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View Diary: Ordinary people losing trust in the economic system - and doing something about it (191 comments)

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  •  Evolving asset allocations (to more fixed income) (9+ / 0-)

    that are attributable to the boomers cannot begin to account for the flight from stocks. E.g., a 65 year old has an investment horizon of 20-30 years for at least a portion of her assets. In properly functioning markets, retirees would still choose to own a lot of equity. Nobody retires and immediately dumps all the equity out of the portfolio unless other factors are at play, like an erosion of trust in our financial institutions.

    Let us not pretend our sorrow in this moment means a damn thing or changes a damn thing, because it doesn’t and won’t. -- Leonard Pitts

    by RudiB on Fri Dec 28, 2012 at 01:31:34 PM PST

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    •  I never liked using Wall Street for my base (13+ / 0-)

      I'm "retired", and my base was built on a very old school philosophy of personal economy.   Since the 60s the pyramid has been inverted with people balancing on edges and tips of the pyramid rather than on its stable bottom  We were taught that you make your most conservative investments FIRST, not last.  You first invest in things over which you have some control, not the market.  Those conservative first investments don't make a much money but they are stable.  The market is left for a time when you can afford to gamble without touching your base.  The market was a shiny temptation for my generation and now they and their children are paying for it.  The final coup of the stock market is that the only voices speaking about personal economy and investment comes from the Wall Street shills.  It's time to go back to reading the old sages and figure out what we left behind when we handed America's economic future snake oil salesmen.

      Newt 2012. Sociopath, adulterer, hypocrite, Republican.

      by tikkun on Fri Dec 28, 2012 at 03:54:33 PM PST

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      •  Very investor is different (0+ / 0-)

        A reasonable asset allocation for retirement depends on one's personal and financial circumstances, financial objectives, and (I think you allude to this) one's tolerance for risk. I would say that not everyone should own equity (stock), but it is important to offset the risk posed by inflation. Traditionally, owning stock is one (just one) way to do that.

        Let us not pretend our sorrow in this moment means a damn thing or changes a damn thing, because it doesn’t and won’t. -- Leonard Pitts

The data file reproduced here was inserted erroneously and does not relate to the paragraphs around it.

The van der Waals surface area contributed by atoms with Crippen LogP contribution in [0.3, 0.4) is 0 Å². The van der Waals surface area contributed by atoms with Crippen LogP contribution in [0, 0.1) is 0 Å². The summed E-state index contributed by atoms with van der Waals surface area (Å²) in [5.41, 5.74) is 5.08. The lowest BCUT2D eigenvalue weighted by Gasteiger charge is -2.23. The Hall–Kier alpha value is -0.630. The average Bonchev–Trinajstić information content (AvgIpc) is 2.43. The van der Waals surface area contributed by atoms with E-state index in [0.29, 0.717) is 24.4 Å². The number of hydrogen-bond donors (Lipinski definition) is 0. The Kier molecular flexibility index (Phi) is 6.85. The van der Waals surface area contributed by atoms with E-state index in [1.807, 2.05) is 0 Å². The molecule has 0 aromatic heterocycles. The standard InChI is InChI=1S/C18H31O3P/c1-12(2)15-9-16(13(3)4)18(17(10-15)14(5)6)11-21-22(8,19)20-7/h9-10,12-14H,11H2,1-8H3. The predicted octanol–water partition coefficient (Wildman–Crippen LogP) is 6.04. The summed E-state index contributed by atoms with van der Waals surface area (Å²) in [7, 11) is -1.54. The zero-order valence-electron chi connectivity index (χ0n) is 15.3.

by RudiB on Fri Dec 28, 2012 at 07:47:39 PM PST

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        •  Stocks are a Ponzi scheme. It only makes sense as (7+ / 0-)

          long as their is someone on the other side of the trade.  We have reached a time when boomers are retiring and young people coming into the market will have to defer saving for retirement because of their enormous debt, they will have to defer buying houses so boomers will not be able to convert their equity(if they have any).   The FED's manipulations has guarantee'd that people that have saved all their lives have been screwed and NO ONE has gone to jail.

          •  Bingo. A very sad, tragic bingo. But (0+ / 0-)

            spot on, nonetheless.

            This health care system is a moral atrocity. Dr. Ralphdog

            by AllisonInSeattle on Sat Dec 29, 2012 at 01:57:53 AM PST

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          •  I wouldn't go that far (2+ / 0-)
            Recommended by:
            katiec, Cambridgemac

            Stocks in theory are a good investment.
            The problem is that we've left theory many years ago.

            Back in the post-Depression society stocks gave fat dividends (which you can only give out when your company has fat profits).
               Then came the 90's, and everyone chased stock prices rather than dividends, which is the ponzi scheme that you describe.

            ¡Cállate o despertarás la izquierda! - protest sign in Spain

            by gjohnsit on Sat Dec 29, 2012 at 05:49:10 AM PST

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        •  I Use Stock (0+ / 0-)

          but my first and most important investments provide me with stability and cash flow ( all of them don't necessarily provide cash flow) If the stock market tanks massively, I still have stability and cash flow.  Without those two bases covered, a crash takes the ground out from under you and destroys your ability to get back up quickly and run.  Stocks and bonds are controlled by a lot of things....the buyer is not one of them.  The only control the buyer has over stocks and bonds is to buy or sell.

          Newt 2012. Sociopath, adulterer, hypocrite, Republican.

          by tikkun on Sat Dec 29, 2012 at 02:11:31 PM PST

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